The Combat Rescue Helicopter, designed by Sikorsky, a Lockheed Martin company, will perform critical combat search and rescue and personnel recovery operations for all U.S. military services. Image courtesy of Sikorsky
Sikorsky is eyeing a proposed nine-squadron increase in U.S. Air Force rescue squadrons — an increase, which, if funded, could mean an additional 20 to 30 rotor air frames beyond the 112 currently planned HH-60Ws.
Air Force Secretary Heather Wilson outlined the proposed increase in her speech at the Air Force Association annual conference this week. The Air Force vision calls for a total of 386 operational squadrons in the service to meet the new national defense strategy, issued by the presidential administration in January.
The 112 HH-60Ws are to replace the aging fleet of HH-60G Pave Hawks, which have suffered attrition and combat losses. Pave Hawks play an important role in combat search and rescue (CSAR) and personnel recovery for all the services.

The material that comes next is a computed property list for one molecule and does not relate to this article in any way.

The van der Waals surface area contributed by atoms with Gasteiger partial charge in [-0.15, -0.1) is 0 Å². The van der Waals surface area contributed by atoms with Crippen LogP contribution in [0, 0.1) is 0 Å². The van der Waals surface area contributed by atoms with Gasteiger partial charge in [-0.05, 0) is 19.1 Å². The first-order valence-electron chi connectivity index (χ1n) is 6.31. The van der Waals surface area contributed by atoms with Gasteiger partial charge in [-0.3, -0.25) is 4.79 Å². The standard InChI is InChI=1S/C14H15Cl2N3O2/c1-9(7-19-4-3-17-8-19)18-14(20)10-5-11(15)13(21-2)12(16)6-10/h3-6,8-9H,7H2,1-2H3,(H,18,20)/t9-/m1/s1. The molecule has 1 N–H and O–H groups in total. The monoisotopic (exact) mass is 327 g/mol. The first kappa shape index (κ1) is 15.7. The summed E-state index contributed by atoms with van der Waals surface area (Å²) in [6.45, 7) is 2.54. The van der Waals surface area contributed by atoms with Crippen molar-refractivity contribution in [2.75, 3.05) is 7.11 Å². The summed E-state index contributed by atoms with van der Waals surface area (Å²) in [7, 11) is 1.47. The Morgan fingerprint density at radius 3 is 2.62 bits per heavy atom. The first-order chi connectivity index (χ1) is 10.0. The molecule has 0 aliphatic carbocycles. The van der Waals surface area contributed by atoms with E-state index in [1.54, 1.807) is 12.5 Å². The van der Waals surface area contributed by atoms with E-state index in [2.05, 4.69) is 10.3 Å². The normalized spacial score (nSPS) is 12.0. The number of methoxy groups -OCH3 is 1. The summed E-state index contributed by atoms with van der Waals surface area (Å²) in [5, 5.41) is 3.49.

Final assembly of the first HH-60W Combat Rescue Helicopter at Sikorsky's plant in Stratford, Connecticut, has begun, and the aircraft is to move to the Sikorsky test facility in West Palm Beach, Florida, next month, said Tim Healy, director of the Sikorsky Combat Rescue Helicopter Program. First flight is expected in the first quarter of next year, and Sikorsky expects data delivery on the aircraft by early 2019 with an Air Force award to follow soon thereafter.
"The force really needs this new platform," said Healy, a former Air Force CSAR pilot of HH-60Gs in Afghanistan.
Air Force CSAR personnel have had a high operational tempo, and the so-called "dwell to deploy" time for personnel has been about one-to-one "for decades," he said.